Think lifestyle, not diet when it comes to weight

Having been around for a while, I’ve seen some interesting fad diets. I understand — people want a quick fix to being overweight and think the next trend that comes along might be the answer to all their weight problems.

I’m sympathetic; if you offered me a bracelet to slap on my wrist or a pill that would turn me into a social gazelle, I’d probably fall for that. It would be so much easier than doing the work myself, day after day.

But let’s face it — the only real way to lose weight is through eating less and exercising more, which takes a lot of time, willpower and commitment. Anything that promises results faster with less effort seems very attractive, and it is easy to be seduced by these claims.

But the problem with these trendy diets is that they are unhealthy in the long run. True, you may lose a lot of weight quickly, but that is not a good way to go about it. For one, you are unlikely to keep it off; in this case slow and steady wins the race. Plus, any such dramatic change is not good for your body as it has to adjust to the new status.

I am skeptical of any plan that tells you to cut out an entire food group. The groups that avoid all starches or carbohydrates seem short-sighted and unbalanced. (Don’t get me wrong, I love hanging out with non-carb/gluten-free people; I get all the breadsticks, rolls and biscuits I could ever want.)

For the record, I have advocated a non-animal-product diet, but that is based on ethical and sustainability issues. I would never say to cut out all protein but rather to find plant-based proteins and dairy alternatives.

I have a co-worker who comes in with fast-food BBQ chicken wings. Never mind the fact that the wings are fried and covered in high-calorie sauce; she is convinced this will help her lose weight because she is not eating bread.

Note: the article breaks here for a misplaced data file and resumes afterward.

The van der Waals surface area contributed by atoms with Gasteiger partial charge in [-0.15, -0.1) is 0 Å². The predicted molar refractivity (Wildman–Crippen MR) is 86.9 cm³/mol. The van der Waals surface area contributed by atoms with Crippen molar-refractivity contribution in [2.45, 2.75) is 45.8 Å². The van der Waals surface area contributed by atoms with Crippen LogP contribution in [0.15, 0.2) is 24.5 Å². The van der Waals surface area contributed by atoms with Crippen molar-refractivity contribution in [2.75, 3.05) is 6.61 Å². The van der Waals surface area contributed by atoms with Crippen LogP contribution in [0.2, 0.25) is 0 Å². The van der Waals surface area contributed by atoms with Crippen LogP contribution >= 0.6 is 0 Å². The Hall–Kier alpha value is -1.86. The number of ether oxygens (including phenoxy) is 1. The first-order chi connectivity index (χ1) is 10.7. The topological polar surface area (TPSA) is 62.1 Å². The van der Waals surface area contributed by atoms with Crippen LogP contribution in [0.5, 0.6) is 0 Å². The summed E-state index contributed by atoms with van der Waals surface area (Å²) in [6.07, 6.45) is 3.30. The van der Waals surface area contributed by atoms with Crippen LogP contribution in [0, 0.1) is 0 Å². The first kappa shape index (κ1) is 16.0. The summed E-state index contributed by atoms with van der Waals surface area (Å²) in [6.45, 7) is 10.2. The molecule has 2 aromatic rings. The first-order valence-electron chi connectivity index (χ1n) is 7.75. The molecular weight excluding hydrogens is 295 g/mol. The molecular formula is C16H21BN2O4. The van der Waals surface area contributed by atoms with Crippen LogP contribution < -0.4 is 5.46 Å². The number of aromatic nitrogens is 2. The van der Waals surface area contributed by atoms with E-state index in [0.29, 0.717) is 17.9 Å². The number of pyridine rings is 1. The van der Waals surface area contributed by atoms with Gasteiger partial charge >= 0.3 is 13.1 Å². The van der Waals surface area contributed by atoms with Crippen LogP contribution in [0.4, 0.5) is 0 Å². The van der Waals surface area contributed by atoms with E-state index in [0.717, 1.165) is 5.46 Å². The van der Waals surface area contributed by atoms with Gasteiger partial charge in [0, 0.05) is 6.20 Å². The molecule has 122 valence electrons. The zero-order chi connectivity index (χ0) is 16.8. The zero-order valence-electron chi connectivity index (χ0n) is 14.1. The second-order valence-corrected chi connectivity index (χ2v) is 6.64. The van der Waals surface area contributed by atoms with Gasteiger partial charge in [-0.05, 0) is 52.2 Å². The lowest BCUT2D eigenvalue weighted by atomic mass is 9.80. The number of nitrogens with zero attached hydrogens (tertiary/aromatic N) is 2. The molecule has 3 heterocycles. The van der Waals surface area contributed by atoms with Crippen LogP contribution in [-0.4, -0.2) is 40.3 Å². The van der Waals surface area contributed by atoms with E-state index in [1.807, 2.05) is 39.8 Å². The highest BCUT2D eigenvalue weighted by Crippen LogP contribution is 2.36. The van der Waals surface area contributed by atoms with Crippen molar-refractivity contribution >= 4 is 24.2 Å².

But not all carbs are created equally. Brown rice and pastas or multi-grain breads would be good picks. Anything that is highly processed should be avoided. I would think it would be more realistic for a long-range plan to focus on which carbs are the healthiest choices, rather than trying to avoid them entirely.

I like plans in which you have a daily allotment of calories; this makes the most sense to me because it resembles a financial budget. Once you’ve spent it, it’s gone. This seems to allow the most freedom of food choices, although it’s possible to quickly waste all your calories early in the day on junk food. But at least that would get you in the habit of thinking about how much the food item “costs” before you consume it.

I’ve also noticed people would rather try to change what they consume, rather than exercise more. To me, it would be easier to add physical activity — walk frequently, take the stairs, do household tasks manually. That sounds like a lot more fun than severely restricting what I can eat. But there is probably not one single approach that will work for everyone.

The focus needs to be on overall lifestyle change, not temporary measures. If you go back to what you were doing before, then you will end up right back where you were. Don’t be dazzled by fantastical claims of the latest diet trend. You owe it to yourself and your long-term health to take your time and do it right.

Stephanie Haines is a writer from Greenfield who now lives in Bloomington. She can be contacted through her website,